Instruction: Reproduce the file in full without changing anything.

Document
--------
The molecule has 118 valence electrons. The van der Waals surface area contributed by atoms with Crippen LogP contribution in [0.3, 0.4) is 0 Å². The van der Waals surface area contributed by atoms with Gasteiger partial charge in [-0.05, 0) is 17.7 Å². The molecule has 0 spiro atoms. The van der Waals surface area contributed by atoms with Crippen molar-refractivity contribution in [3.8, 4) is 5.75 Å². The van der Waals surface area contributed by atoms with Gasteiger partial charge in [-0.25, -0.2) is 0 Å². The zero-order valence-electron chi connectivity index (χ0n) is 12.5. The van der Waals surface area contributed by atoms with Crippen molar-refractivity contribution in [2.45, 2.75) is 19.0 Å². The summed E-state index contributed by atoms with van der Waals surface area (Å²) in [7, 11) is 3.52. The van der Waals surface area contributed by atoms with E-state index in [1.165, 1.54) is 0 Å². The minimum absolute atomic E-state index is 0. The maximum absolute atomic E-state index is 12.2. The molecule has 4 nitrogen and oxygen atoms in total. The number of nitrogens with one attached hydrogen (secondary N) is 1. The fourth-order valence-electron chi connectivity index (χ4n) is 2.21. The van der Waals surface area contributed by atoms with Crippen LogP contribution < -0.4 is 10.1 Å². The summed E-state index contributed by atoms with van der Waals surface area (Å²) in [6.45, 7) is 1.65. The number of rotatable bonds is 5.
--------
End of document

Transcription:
The molecule has 118 valence electrons. The van der Waals surface area contributed by atoms with Crippen LogP contribution in [0.3, 0.4) is 0 Å². The van der Waals surface area contributed by atoms with Gasteiger partial charge in [-0.05, 0) is 17.7 Å². The molecule has 0 spiro atoms. The van der Waals surface area contributed by atoms with Crippen molar-refractivity contribution in [3.8, 4) is 5.75 Å². The van der Waals surface area contributed by atoms with Gasteiger partial charge in [-0.25, -0.2) is 0 Å². The zero-order valence-electron chi connectivity index (χ0n) is 12.5. The van der Waals surface area contributed by atoms with Crippen molar-refractivity contribution in [2.45, 2.75) is 19.0 Å². The summed E-state index contributed by atoms with van der Waals surface area (Å²) in [7, 11) is 3.52. The van der Waals surface area contributed by atoms with E-state index in [1.165, 1.54) is 0 Å². The minimum absolute atomic E-state index is 0. The maximum absolute atomic E-state index is 12.2. The molecule has 4 nitrogen and oxygen atoms in total. The number of nitrogens with one attached hydrogen (secondary N) is 1. The fourth-order valence-electron chi connectivity index (χ4n) is 2.21. The van der Waals surface area contributed by atoms with Crippen LogP contribution < -0.4 is 10.1 Å². The summed E-state index contributed by atoms with van der Waals surface area (Å²) in [6.45, 7) is 1.65. The number of rotatable bonds is 5.